A 100-year-old polar expedition biscuit has sold for £1,250 at a Christie's auction in London.
The Huntley & Palmer's biscuit was discovered in Ernest Shackleton's Antarctic hut at Cape Royds in 1960.
It formed part of the supplies from the Nimrod expedition; Shackleton's failed attempt to reach the South Pole during 1908 and 1909.
Fortified with milk to help maintain strength, the biscuits were designed with energy rather than taste in mind.
"The people in the team didn't like the biscuits, but it just about kept them going," Nick Lambourn, Christie's director of exploration and travel, told the BBC.
Shackleton got to within 112 miles of his goal, the closest attempt by anyone up to that point.
Norwegian Roald Amundsen's expedition eventually cracked it, arriving at the South Pole on December 14, 1911.
The sale was some way short of the £7,637 record for a biscuit, achieved at Christie's in 2001 for crumbs from a biscuit taken on Shackleton's near-disastrous Endurance expedition in 1915.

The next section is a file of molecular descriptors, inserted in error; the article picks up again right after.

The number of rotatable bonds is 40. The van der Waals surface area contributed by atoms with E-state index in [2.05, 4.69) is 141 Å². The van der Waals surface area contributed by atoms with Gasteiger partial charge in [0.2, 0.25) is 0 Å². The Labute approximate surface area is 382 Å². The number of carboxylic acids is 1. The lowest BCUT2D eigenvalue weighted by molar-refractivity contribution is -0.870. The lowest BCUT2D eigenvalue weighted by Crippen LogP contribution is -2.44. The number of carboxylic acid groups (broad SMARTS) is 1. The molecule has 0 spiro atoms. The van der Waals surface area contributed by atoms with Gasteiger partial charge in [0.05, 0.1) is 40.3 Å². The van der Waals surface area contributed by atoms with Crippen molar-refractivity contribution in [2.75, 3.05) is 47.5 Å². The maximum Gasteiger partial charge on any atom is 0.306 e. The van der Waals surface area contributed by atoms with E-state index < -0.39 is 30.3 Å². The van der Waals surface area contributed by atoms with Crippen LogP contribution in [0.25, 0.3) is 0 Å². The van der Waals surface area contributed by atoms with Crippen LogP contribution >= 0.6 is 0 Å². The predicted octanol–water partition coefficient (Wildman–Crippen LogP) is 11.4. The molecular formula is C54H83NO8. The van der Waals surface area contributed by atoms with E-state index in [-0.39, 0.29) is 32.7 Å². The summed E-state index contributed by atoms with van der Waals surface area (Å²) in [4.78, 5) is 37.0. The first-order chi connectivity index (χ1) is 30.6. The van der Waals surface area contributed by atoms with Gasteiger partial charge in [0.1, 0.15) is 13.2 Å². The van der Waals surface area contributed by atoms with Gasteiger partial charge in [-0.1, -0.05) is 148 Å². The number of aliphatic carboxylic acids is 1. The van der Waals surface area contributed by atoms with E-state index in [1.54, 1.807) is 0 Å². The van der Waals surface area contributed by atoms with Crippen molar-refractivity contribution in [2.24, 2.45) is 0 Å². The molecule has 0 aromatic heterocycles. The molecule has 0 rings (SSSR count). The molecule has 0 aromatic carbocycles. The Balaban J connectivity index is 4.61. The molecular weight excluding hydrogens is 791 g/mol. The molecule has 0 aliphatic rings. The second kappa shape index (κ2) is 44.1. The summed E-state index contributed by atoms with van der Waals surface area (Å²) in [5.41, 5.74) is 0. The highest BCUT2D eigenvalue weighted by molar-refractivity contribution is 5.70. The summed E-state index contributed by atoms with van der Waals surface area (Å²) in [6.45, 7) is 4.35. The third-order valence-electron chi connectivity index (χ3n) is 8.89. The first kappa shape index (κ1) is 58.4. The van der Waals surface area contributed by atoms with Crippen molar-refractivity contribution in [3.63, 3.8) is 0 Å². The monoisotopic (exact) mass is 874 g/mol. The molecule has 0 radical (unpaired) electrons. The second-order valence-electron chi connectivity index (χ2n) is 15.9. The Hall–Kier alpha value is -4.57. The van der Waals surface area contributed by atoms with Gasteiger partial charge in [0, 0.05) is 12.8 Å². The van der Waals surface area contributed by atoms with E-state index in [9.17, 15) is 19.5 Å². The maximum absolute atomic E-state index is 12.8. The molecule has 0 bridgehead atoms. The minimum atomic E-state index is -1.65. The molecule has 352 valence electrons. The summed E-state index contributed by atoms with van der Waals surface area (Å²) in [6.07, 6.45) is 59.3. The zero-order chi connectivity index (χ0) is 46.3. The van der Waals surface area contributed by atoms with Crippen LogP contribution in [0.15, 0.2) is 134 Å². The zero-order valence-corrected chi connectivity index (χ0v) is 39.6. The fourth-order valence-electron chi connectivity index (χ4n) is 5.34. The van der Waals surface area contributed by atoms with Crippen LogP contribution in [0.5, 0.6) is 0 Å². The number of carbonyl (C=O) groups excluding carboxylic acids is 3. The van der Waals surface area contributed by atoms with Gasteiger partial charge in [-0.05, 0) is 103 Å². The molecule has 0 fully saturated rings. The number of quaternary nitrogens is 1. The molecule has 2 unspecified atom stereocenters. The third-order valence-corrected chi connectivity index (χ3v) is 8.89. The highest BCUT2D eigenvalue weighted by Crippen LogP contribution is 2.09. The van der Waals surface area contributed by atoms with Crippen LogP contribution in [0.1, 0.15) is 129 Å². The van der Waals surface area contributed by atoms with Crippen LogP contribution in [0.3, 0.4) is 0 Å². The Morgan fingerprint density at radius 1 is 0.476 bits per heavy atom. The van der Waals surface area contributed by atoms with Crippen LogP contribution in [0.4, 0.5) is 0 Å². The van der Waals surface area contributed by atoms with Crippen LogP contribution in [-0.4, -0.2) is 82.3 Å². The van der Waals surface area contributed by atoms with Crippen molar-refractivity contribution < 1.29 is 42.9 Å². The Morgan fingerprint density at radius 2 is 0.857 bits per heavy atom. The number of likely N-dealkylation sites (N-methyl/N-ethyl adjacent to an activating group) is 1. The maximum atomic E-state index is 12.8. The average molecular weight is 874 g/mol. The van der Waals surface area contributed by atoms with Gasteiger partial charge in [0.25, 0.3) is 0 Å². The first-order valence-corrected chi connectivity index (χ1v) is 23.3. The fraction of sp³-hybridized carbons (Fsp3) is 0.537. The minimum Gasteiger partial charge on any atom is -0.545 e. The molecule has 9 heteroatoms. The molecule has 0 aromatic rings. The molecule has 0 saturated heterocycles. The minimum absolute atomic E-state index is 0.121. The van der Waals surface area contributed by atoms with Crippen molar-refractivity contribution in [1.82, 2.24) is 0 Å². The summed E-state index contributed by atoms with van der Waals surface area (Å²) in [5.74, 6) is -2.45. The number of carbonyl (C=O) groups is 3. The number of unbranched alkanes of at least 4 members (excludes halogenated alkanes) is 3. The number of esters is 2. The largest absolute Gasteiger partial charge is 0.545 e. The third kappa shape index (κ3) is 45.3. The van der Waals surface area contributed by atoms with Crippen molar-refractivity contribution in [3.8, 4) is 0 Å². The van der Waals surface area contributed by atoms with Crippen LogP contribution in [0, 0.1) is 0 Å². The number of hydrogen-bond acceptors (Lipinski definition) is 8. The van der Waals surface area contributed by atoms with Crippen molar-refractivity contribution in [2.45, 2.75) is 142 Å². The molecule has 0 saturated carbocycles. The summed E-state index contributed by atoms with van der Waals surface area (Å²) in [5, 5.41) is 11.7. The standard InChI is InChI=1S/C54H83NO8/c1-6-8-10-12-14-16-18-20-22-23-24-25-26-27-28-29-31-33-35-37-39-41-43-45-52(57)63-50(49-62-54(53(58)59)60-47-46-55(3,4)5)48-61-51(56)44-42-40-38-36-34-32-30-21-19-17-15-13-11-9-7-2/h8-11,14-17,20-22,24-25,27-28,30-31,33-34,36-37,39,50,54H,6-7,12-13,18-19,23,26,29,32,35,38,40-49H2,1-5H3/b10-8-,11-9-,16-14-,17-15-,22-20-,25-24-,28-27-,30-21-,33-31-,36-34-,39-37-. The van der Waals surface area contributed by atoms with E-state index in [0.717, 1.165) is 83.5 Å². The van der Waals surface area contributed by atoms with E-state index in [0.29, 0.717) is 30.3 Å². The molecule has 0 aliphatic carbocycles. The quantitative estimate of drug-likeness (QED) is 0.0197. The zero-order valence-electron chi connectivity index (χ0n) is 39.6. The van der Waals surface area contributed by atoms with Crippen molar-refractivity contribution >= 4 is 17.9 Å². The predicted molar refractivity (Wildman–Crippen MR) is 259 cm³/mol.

The story behind the sinking of the Endurance and Shackleton's subsequent row to safety aboard a life-boat no doubt attracted the bidders on that occasion; an example of the importance of the story behind an artefact for auction purposes.
Five cases of whisky, abandoned on the Nimrod expedition, were discovered last year. Should they ever appear at auction we expect them to surpass the figures achieved for the biscuits.
The auction also saw the sale of a pocket diary of explorer Captain Scott, which sold for £27,500, far above its £10,000 high-end estimate.